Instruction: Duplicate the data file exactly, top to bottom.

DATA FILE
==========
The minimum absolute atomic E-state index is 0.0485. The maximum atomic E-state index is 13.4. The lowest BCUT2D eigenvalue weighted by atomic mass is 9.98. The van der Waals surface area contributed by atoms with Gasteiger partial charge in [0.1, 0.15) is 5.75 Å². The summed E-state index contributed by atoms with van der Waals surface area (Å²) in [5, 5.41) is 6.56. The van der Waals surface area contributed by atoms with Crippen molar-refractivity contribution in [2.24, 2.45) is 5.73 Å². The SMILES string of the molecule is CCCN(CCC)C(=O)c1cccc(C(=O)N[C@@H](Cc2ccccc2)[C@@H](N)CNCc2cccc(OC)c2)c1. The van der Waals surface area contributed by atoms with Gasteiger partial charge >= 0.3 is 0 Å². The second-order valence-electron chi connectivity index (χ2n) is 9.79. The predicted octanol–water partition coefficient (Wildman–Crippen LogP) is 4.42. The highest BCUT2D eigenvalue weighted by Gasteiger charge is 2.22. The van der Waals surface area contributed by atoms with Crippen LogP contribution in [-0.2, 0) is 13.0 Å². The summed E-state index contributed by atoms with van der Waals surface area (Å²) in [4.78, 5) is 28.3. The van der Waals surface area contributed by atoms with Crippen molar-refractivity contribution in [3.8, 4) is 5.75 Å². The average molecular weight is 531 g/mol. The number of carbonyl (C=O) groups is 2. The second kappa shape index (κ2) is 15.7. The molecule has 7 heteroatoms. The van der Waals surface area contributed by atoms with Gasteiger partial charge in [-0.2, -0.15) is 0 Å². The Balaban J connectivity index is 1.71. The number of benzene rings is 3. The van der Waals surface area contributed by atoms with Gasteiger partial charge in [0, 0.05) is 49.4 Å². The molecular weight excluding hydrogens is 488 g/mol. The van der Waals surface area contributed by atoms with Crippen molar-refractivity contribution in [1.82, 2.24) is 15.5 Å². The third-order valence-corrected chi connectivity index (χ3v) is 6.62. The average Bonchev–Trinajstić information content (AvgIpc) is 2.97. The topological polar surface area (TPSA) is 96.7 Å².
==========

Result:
The minimum absolute atomic E-state index is 0.0485. The maximum atomic E-state index is 13.4. The lowest BCUT2D eigenvalue weighted by atomic mass is 9.98. The van der Waals surface area contributed by atoms with Gasteiger partial charge in [0.1, 0.15) is 5.75 Å². The summed E-state index contributed by atoms with van der Waals surface area (Å²) in [5, 5.41) is 6.56. The van der Waals surface area contributed by atoms with Crippen molar-refractivity contribution in [2.24, 2.45) is 5.73 Å². The SMILES string of the molecule is CCCN(CCC)C(=O)c1cccc(C(=O)N[C@@H](Cc2ccccc2)[C@@H](N)CNCc2cccc(OC)c2)c1. The van der Waals surface area contributed by atoms with Gasteiger partial charge >= 0.3 is 0 Å². The second-order valence-electron chi connectivity index (χ2n) is 9.79. The predicted octanol–water partition coefficient (Wildman–Crippen LogP) is 4.42. The highest BCUT2D eigenvalue weighted by Gasteiger charge is 2.22. The van der Waals surface area contributed by atoms with Crippen LogP contribution in [-0.2, 0) is 13.0 Å². The summed E-state index contributed by atoms with van der Waals surface area (Å²) in [4.78, 5) is 28.3. The van der Waals surface area contributed by atoms with Crippen molar-refractivity contribution in [3.8, 4) is 5.75 Å². The average molecular weight is 531 g/mol. The number of carbonyl (C=O) groups is 2. The second kappa shape index (κ2) is 15.7. The molecule has 7 heteroatoms. The van der Waals surface area contributed by atoms with Gasteiger partial charge in [-0.2, -0.15) is 0 Å². The Balaban J connectivity index is 1.71. The number of benzene rings is 3. The van der Waals surface area contributed by atoms with Gasteiger partial charge in [0, 0.05) is 49.4 Å². The molecular weight excluding hydrogens is 488 g/mol. The van der Waals surface area contributed by atoms with Crippen molar-refractivity contribution in [1.82, 2.24) is 15.5 Å². The third-order valence-corrected chi connectivity index (χ3v) is 6.62. The average Bonchev–Trinajstić information content (AvgIpc) is 2.97. The topological polar surface area (TPSA) is 96.7 Å².